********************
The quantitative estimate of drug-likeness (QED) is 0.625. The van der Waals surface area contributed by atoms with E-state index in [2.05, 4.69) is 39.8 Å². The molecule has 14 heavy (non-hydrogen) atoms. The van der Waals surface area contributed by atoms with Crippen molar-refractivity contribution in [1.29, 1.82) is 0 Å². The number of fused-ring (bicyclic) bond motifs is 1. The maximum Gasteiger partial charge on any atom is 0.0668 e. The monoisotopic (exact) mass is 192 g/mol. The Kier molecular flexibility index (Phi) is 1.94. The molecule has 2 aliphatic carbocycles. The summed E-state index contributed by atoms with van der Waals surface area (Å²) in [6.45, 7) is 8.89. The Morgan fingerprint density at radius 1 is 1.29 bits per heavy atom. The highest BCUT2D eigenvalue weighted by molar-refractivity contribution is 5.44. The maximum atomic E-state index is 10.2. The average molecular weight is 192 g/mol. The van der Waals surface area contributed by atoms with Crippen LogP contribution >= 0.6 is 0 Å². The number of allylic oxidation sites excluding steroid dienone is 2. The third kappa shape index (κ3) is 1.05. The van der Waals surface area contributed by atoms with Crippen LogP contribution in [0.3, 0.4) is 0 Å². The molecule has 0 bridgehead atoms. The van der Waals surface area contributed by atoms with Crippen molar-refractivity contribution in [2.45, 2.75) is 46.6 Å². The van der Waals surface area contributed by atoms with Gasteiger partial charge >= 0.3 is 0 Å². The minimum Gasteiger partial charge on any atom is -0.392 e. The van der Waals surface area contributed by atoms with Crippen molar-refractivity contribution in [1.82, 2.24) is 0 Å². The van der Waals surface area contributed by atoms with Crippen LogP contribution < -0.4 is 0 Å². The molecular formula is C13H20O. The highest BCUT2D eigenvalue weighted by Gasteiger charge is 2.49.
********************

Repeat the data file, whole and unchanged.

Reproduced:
The quantitative estimate of drug-likeness (QED) is 0.625. The van der Waals surface area contributed by atoms with E-state index in [2.05, 4.69) is 39.8 Å². The molecule has 14 heavy (non-hydrogen) atoms. The van der Waals surface area contributed by atoms with Crippen molar-refractivity contribution in [1.29, 1.82) is 0 Å². The number of fused-ring (bicyclic) bond motifs is 1. The maximum Gasteiger partial charge on any atom is 0.0668 e. The monoisotopic (exact) mass is 192 g/mol. The Kier molecular flexibility index (Phi) is 1.94. The molecule has 2 aliphatic carbocycles. The summed E-state index contributed by atoms with van der Waals surface area (Å²) in [6.45, 7) is 8.89. The Morgan fingerprint density at radius 1 is 1.29 bits per heavy atom. The highest BCUT2D eigenvalue weighted by molar-refractivity contribution is 5.44. The maximum atomic E-state index is 10.2. The average molecular weight is 192 g/mol. The van der Waals surface area contributed by atoms with Crippen LogP contribution >= 0.6 is 0 Å². The number of allylic oxidation sites excluding steroid dienone is 2. The third kappa shape index (κ3) is 1.05. The van der Waals surface area contributed by atoms with Crippen LogP contribution in [0.3, 0.4) is 0 Å². The molecule has 0 bridgehead atoms. The van der Waals surface area contributed by atoms with Crippen molar-refractivity contribution in [2.45, 2.75) is 46.6 Å². The van der Waals surface area contributed by atoms with Gasteiger partial charge >= 0.3 is 0 Å². The minimum Gasteiger partial charge on any atom is -0.392 e. The van der Waals surface area contributed by atoms with Crippen molar-refractivity contribution in [1.82, 2.24) is 0 Å². The van der Waals surface area contributed by atoms with Crippen LogP contribution < -0.4 is 0 Å². The molecular formula is C13H20O. The highest BCUT2D eigenvalue weighted by Gasteiger charge is 2.49.